Betting on retirement


Baby boomers have started retiring. As Harry Carey would have said, "Holy Cow!"

January 1, 2008 marked the retirement of the first baby boomer, born just after midnight on January 1, 1946. Let the good times roll, or so we hope. From now until about 2020, approximately 7,900 boomers will be eligible for retirement at age 62 each day, or about 330 each hour.

Now, this assumes that boomers will be able to retire at age 62, which is a big assumption, particularly with the present economic crisis. In fact, it my be a big assumption that boomers are going to be able to retire, period. If boomers don't retire at age 62, they will have to wait until age 66-67 before they can partake of social security. Either way, it's getting a bit shaky at the moment. Which age boomers choose remains to be seen. So far, no data has been published as to how many are retiring at age 62.

One of the trends that is likely to emerge is for boomers to retire around age 62-64 from the jobs they are currently doing, and supplement their social security income with new jobs. A sort of "I'm tired of the same old thing I have been doing, so I think I'll try something new." Currently, that supplemental income can amount to about $12,250 per year before penalties on social security becomes an issue. At the time of your full retirement age, you can again go back to making as much money as you want, without any social security penalties.

There are a lot of factors that will go into our decision to retire early, or wait. A couple of the major ones include, 1. Will I have enough money? 2. What about health insurance? 3. The effects the economy will have on your retirement funds, and 4. Do I believe social security will continue to be a viable income source?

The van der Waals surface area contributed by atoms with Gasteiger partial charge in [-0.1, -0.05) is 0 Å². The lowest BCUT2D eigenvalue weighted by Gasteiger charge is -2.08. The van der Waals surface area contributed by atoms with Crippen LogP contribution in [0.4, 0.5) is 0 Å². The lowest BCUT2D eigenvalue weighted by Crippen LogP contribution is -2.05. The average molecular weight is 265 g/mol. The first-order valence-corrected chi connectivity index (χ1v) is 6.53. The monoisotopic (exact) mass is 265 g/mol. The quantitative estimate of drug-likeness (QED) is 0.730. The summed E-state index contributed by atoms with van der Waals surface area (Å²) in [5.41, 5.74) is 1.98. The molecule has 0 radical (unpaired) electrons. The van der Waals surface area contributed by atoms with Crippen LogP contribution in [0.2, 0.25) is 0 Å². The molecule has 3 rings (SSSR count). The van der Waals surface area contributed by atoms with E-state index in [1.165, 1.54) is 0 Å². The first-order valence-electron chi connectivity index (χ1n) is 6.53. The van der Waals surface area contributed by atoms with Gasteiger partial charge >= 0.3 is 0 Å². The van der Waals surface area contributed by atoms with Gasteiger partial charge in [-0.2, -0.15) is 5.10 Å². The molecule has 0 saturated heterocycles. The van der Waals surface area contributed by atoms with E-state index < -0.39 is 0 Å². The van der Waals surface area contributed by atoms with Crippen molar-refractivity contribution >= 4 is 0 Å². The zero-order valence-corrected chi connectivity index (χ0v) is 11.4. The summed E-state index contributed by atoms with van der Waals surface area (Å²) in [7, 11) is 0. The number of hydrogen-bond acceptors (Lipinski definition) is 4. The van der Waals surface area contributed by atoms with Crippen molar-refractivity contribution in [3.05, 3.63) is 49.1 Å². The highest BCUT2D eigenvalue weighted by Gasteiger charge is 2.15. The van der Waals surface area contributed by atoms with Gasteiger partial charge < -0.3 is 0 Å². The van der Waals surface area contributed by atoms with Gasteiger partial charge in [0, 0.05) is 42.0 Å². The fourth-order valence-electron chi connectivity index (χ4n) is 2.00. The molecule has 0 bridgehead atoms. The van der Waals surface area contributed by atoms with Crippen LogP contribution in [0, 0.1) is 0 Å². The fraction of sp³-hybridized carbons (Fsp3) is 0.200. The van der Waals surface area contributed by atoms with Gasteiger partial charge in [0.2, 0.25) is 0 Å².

1. Will I have enough money is a question with no one answer? Each boomer will need to answer that question for themselves. There are tens of issues making up the answers. How much do I have saved? What is the lifestyle I desire to lead? What other sources of income do I have? Where do I want to live? The questions go on and on, and there are no simple answers. They are each individual and somewhat mind-boggling.

2. What about health insurance? Boomers will still get Medicare at age 65, but what about insurance for those boomers retiring early? Some will continue to get coverage from the company they retired from, although these situations are becoming fewer and fewer, and as many retirees have found out, there are no guarantees. A lifetime of hard work and loyalty no longer means a whole lot to many companies. Some go bankrupt, sell out, move, and the whole deal falls apart. A solution that will resolve this problem is universal health-care. This will happen for this very fact. Boomers will demand it. And guess who comprises the largest voting block in this country?

3. The effect of the economy is a hard one to measure. For those boomers who have retirement accounts attached to mutual funds and/or the market, our totals go up and down like yo-yos being played with by the politicians. We are currently down, some way down. It is a trying time, but in a capitalist society, the market will always come back. The rich don't favor living on the street. For us, it's just a matter of having enough time to wait it out. If you can't sleep at night, move into money market funds or CDs, or pray a lot.

4. And finally, will the social security system remain a viable income source for us? By most accounts, the answer is yes, at least until 2041 by current estimates. That will be long enough to take care of most of us. I'm afraid the next generation will have to fend for themselves. We wish them well.

So, retirement is going to be something of a venture. I suppose we wouldn't want to have it any other way. We will change the concept of retirement, mixing work with play in a way that has never been done. Frankly, I'm hoping play wins out, but it's getting a little shaky.